Ek = (g – 1)moc² which at normal velocities reduces, surprisingly enough, to the familiar Ek = ½mv² . However, another way of looking at this expression is:  gmoc² = Ek + moc².  Einstein interpreted this as the ‘total energy’ of the body, the moc² being what he called the ‘mass energy’. This mass energy was somehow associated with the mass of an object.
• This we now refer to as ‘mass-energy equivalence’, and we all know that the realisation that mass was a huge store of energy eventually lead to the release of some of this mass-energy in the nuclear bomb and in power reactors.
• The commonly used expression E = mc² (which is more properly written Etot = gmoc²) actually refers to the total energy, which includes the kinetic energy – but of course that is a very minor part of the total.
• In any process that releases energy, the mass associated with that energy is also released. It is not that mass is ‘converted’ to energy, it is more that energy has mass, and that mass is ‘lost’ with the energy released.
• A vast amount of experimental evidence now supports Einstein's special theory of relativity.
• Magnetism can only be understood in relativistic terms. (Otherwise why would two parallel currents attract when viewed from the frame which is travelling at the same speeds as the currents?!) See VicPhysics for a fuller explanation of this - soon. Although this is not in our syllabus, it is a fascinating illustration that relativity doesn’t only apply to high speed rocket ships, but also to slow moving electrons.

See www.vicphysics.org for a list of resources which will expand as we find them and people contribute ideas!
There are lots of relativity www sites, but many are not worth the time. Suggestions of good ones welcome!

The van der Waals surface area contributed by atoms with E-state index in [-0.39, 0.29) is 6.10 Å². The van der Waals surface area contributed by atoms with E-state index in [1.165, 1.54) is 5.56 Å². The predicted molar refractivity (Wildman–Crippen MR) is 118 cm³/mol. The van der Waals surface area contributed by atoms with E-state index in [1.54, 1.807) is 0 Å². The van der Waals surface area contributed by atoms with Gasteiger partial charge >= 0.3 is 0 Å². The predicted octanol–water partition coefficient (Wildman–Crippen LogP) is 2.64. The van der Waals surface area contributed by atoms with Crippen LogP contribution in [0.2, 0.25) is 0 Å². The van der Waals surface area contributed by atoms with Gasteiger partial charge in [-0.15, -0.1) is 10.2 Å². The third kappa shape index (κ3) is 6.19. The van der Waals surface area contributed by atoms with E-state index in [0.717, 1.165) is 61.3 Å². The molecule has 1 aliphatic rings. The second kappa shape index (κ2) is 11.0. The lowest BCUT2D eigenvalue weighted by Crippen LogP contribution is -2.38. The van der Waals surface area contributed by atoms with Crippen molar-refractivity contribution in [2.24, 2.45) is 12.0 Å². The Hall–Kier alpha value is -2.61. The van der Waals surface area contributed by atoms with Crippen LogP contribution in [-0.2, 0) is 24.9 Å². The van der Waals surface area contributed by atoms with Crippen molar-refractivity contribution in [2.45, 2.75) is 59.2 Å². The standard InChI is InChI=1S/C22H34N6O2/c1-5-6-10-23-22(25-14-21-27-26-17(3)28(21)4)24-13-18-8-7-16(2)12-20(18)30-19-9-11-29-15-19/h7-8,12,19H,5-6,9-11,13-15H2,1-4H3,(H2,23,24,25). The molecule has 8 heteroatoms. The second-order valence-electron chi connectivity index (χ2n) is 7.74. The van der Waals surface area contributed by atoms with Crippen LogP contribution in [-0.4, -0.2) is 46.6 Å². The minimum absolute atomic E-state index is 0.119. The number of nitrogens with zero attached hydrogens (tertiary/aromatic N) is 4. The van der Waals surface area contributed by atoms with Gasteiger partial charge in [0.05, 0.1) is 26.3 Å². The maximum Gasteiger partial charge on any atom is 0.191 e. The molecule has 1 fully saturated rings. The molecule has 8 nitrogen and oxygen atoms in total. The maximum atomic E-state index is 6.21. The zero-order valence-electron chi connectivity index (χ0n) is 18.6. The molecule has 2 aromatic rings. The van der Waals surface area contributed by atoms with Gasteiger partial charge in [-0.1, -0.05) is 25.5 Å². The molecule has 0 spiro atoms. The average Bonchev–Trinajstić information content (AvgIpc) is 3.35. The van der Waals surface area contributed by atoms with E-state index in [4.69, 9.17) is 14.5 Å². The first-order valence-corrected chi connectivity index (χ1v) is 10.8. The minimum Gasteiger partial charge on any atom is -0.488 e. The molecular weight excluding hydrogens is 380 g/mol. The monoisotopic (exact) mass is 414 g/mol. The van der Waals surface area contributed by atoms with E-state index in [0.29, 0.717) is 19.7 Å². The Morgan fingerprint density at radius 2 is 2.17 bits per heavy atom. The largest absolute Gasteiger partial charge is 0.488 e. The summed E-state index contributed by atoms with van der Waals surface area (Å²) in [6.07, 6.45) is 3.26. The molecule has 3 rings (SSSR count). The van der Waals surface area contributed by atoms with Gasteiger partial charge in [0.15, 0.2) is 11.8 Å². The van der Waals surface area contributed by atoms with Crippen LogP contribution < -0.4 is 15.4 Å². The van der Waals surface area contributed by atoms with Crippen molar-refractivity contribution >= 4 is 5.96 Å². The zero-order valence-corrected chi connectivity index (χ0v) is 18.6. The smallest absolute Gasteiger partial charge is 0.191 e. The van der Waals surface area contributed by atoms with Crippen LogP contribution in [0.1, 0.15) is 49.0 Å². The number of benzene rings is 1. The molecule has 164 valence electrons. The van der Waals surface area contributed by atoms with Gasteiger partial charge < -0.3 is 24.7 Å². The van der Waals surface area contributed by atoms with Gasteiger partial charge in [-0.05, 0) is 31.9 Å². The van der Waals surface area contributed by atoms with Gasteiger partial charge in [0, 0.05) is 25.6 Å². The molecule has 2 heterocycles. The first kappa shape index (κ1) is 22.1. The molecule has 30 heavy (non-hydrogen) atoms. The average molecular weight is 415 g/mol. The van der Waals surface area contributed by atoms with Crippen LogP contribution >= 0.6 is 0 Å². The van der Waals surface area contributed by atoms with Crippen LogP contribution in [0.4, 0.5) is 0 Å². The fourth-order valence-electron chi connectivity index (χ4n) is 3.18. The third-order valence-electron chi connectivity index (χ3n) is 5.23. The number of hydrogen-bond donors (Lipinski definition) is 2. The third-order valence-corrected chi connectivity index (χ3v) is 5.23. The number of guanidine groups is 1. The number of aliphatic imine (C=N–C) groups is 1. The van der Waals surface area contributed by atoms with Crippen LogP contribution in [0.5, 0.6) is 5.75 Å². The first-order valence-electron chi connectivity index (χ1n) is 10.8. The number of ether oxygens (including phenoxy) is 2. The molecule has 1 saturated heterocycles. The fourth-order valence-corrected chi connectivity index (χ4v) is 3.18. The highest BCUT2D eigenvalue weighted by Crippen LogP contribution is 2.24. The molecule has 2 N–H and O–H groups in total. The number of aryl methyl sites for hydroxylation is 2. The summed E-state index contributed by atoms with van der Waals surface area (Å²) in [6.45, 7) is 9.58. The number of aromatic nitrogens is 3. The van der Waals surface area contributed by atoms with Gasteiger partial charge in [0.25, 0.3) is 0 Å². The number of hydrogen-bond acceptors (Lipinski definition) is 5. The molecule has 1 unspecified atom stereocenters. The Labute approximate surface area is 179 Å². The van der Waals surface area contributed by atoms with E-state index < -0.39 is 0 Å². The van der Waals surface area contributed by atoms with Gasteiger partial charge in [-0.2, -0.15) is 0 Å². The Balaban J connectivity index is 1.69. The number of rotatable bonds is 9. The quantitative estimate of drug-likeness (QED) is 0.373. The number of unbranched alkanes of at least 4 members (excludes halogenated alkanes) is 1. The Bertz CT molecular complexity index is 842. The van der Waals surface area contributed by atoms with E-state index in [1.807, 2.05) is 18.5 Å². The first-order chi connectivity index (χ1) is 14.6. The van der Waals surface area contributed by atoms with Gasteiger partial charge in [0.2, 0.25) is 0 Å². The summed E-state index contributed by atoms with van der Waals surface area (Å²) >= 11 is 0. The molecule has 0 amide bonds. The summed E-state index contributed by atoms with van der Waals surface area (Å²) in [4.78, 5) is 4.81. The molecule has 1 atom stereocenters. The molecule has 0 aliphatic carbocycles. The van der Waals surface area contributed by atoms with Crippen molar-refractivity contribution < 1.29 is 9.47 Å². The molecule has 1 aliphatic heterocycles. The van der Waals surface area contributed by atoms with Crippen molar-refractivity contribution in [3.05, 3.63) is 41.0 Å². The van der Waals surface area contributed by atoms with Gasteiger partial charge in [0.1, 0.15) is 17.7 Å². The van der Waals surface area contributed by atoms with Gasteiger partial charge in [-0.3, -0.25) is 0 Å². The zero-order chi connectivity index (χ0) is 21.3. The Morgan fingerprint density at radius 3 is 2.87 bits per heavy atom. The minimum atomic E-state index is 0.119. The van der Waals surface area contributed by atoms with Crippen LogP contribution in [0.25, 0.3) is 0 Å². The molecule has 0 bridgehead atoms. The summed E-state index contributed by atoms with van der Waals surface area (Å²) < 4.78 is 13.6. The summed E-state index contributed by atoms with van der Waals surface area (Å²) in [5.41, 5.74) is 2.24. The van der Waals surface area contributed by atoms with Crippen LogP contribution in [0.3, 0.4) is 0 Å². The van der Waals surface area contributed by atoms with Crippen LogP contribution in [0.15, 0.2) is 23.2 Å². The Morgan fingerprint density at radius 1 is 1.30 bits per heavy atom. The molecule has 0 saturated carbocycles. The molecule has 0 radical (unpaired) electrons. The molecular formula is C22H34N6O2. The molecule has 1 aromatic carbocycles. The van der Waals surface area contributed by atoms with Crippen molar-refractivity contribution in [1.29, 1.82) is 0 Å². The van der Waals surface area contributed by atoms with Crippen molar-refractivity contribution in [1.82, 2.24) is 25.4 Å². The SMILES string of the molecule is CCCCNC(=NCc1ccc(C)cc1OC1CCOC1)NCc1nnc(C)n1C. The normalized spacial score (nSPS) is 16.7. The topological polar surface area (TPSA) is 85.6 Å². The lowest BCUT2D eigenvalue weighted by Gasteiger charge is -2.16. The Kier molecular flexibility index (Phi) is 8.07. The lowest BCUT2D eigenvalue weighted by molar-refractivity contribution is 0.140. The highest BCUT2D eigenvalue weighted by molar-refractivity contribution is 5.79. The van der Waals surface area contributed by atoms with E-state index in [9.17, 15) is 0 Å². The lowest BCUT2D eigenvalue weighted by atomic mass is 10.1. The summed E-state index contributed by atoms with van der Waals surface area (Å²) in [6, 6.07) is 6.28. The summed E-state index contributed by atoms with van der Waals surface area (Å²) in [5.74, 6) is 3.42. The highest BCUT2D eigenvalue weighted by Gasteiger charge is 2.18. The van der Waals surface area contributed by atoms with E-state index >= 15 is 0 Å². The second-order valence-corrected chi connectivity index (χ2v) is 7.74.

The present content of the RelativityResourcesKBFe4.doc is given below:

- Heinemann Physics 12, (2nd ed.), Chapman et. al.
- Jacaranda Physics 2, (2nd ed.), Lofts et. al.
- Arianrhod, Robyn; Einstein’s Heros, QUP 2003 (Good background, particularly on Maxwell.)
- Gardner, Martin; Relativity Simply Explained, Dover, NY 1997 (One of the best ‘popular’ relativity books.)
- Scheider, Walter; Maxwell's Conundrum - A serious but not ponderous book about Relativity, Cavendish Press, Ann Arbor 2000 from: www.cavendishscience.org It is as its subtitle says - good. Explains the ‘look-back’ effects very well.
- Hey and Walter 1997 Einstein’s Mirror Cambridge University Press (Good looking and good physics)
- Davies, Paul and Gribbin, John; The Matter Myth,  Viking 1991
- Russell, Bertrand; ABC of Relativity Unwin, London 1985. A must for philosopher/physicists.
- Stachel, John; Einstein's Miraculous Year  Princeton University Press 1998 (Einstein’s original papers translated and with comment.)

Prof. David Jamieson’s Relativity presentation from November 2003 (including the simultaneity demo which I used) is available (in reduced form) on his website at http://www.ph.unimelb.edu.au/~dnj/jl/jl.htm A number of his other interesting presentations are available as well.
A site that looks good is: http://www.phys.unsw.edu.au/physoc/physics_faq/relativity.html
The Walter Fendt applet on time dilation is not bad: www.walter-fendt.de/ph14e/  (He has a number of good applets on various aspects of physics.)
The AIP history of physics site may also be of interest: www.aip.org/history/einstein/
There are lots of other web sites that promise much about relativity, but most that I have looked at are not much use. Please let me know if you find a good one! (Or put your own list on VicPhysics!)




Source : http://www.vicphysics.org/documents/teachers/EinsteinsRelativityKBFe4.doc

Web site link: http://www.vicphysics.org/

Author : Keith Burrows


Einstein relativity



Einstein relativity